You know that age-old scenario with the man stuck in the labyrinth, who can’t find his way out? Well, there’s an online version of that—it’s the registration page that tells you there’s an error and you cannot continue, except the error is not with you, it’s with them.
Recently, I was shopping for a hotel in the San Diego area as I am planning to attend the DMA’s Annual Conference in October. Booking through the DMA’s site would ensure me a group rate, so I started perusing my options, sorting them by price.
One of the least expensive options was a hotel I had never heard of, but considering the property was only a 5 minute walk from the convention center, it was worth a closer look and the ad copy really intrigued me. Rather than simply extoling the hotel’s many features, I was given a peek at my life as a guest at their hotel: “When you are whisked up to your room, you’ll look out over the city, feeling like you belong here and that San Diego’s world is your oyster.” Sold! (Oh, and nice job getting me to picture myself as a happy customer.)
But then I began the booking process and a funny thing happened. After entering my guest details and confirming the rate and date, I was prompted to add my loyalty program ID number. Never one to pass up a deal, I clicked on the drop down menu to see if they would give me points with my favorite airline. Alas, my sole choice was the Kimpton InTouch loyalty program. Since I had never heard of it, I closed out of the menu. But it seems that InTouch was now selected, and I was unable to un-select it unless I put in my member number.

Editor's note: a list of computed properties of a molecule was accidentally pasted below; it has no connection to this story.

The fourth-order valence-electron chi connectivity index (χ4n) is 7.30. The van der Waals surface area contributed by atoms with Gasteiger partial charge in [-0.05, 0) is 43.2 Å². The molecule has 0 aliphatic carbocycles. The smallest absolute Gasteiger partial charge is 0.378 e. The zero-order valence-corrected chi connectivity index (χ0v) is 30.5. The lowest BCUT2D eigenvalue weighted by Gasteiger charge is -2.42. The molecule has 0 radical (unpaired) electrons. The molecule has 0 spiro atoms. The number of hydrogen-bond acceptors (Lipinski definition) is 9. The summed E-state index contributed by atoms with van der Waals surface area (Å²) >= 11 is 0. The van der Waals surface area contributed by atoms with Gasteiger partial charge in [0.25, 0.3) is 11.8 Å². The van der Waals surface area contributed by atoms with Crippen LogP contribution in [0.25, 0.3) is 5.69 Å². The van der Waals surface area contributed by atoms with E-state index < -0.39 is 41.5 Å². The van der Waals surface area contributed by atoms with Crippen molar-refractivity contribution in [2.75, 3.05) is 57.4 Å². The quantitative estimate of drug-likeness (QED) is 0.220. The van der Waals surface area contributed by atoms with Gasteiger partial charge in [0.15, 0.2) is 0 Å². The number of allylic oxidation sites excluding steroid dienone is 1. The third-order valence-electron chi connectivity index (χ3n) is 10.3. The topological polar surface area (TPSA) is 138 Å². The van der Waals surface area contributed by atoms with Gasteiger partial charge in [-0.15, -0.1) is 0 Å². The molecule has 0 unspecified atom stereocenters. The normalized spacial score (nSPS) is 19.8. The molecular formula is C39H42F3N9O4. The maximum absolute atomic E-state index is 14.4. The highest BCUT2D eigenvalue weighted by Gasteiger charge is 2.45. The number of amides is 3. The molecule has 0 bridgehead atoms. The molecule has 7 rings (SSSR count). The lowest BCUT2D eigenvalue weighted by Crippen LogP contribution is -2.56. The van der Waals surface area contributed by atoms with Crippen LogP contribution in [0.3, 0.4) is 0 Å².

Abandon the transaction entirely? Another might have, but I—being the intrepid and inquisitive marketer that I am—jumped onto my second screen and researched the Kimpton InTouch program. (Did I mention I’m not one to pass up a deal?) It provided a simple registration form and the hope of instant use. But rather than getting a formulaic “welcome” email with membership number, a clever thing happened at the end of my registration process—a virtual membership card appeared on my screen, with my new InTouch loyalty number AND a downloadable V-card for Outlook. Genius!
In a split second, I downloaded and saved the V-card into my Outlook Contacts, and was delighted to know I would now have this number at my fingertips whenever booking with Kimpton again. And if the San Diego experience turned out to be as fabulous as promised, it was highly likely I would.
A simple copy from one screen and pasted to the other, and my booking process was back on track.
But what was equally interesting about the Kimpton InTouch registration form was this statement and request near the bottom of the form:
We love being fans and friends of our members. Please help us stay InTouch with you.
It then asked for my URL/Website/Blog and Twitter handle. Certainly this boutique hotel group was not planning to visit my company’s website and follow me on Twitter? Or was it?
It’s now a week later and Kimpton Hotels is not following me on Twitter, but for a brief moment I felt like the most interesting customer in the world. On the other hand, what is Kimpton planning to do with this information? Tweet me after my stay? Encourage me to tweet about my experience while a guest?
Check back with this column in October and find out. I’ll be impressed if Kimpton comes through with something that makes me feel like the most interesting customer in their world.